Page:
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Buffalo State’s Art Conservation Department will offer its expertise on the preservation of everything from watercolor paintings to rare books at a one-day clinic, Friday, September 23.
Between 9:00 a.m. and 5:00 p.m., members of the public who have made an appointment can visit the clinic, located on the second floor of Rockwall Hall, and meet with art conservation faculty and second-year graduate students.
“Once a year we open our doors to our colleagues in the museum world and to private collectors to bring in their art objects,” said Patrick Ravines, director of the art conservation program. “It could be ceramics, glass, or a print from modern times or the fifteenth century. We don’t exclude anything.”
First, the six full-time art conservation faculty members in the various disciplines perform a quick examination to determine if the work required is something the students are able to do.
“If it would be of educational use, we determine a low-cost option for the patron,” Ravines said. “It’s much less than they would be pay in the private market. The amount of money we charge just covers the materials needed for conservation treatment.”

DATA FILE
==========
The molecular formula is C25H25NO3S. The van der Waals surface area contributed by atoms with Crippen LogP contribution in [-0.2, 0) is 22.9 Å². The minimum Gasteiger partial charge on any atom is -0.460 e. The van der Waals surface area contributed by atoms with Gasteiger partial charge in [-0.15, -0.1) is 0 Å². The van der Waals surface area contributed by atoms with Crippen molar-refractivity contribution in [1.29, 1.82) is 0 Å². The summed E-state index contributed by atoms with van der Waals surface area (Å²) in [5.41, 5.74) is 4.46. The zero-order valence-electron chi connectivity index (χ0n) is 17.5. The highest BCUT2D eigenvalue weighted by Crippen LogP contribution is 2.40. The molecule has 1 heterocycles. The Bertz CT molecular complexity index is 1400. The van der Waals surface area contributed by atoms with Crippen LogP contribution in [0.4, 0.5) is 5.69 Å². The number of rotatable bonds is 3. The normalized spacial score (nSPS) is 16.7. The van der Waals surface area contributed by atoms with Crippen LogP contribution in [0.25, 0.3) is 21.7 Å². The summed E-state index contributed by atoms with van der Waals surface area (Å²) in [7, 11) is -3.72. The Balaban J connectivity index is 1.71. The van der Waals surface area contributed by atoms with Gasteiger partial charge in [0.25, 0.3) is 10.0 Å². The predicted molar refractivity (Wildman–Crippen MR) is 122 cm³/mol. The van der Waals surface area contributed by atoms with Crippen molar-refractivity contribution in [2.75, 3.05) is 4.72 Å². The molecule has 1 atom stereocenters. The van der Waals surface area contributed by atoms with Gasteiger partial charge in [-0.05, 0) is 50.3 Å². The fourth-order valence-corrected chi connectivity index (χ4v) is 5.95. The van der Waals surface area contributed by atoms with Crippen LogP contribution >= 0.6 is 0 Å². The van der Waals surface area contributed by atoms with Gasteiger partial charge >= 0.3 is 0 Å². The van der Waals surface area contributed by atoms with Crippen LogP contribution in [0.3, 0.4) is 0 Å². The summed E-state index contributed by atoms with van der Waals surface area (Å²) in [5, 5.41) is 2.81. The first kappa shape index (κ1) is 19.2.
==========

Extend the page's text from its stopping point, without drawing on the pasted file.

The only caveat, he noted, is the projects do take time, sometimes up to two years. “We tell people up front,” Ravines said. “We give them a list of local conservators, some as far away as Syracuse and Jamestown, so they can take the work there.”
The Buffalo State Art Conservation Department is one of the leading programs of its kind in North America. Accepting only 10 students a year, the competitive three-year graduate program trains conservators of fine art and material cultural heritage. Graduates can be found in the conservation labs of major institutions across the United States, including the National Gallery of Art, the Library of Congress, the Museum of Modern Art in New York, and others.
Reservations are required for art to be examined. Call (716) 878-5025. Appointments are made on a first-come, first-served basis.
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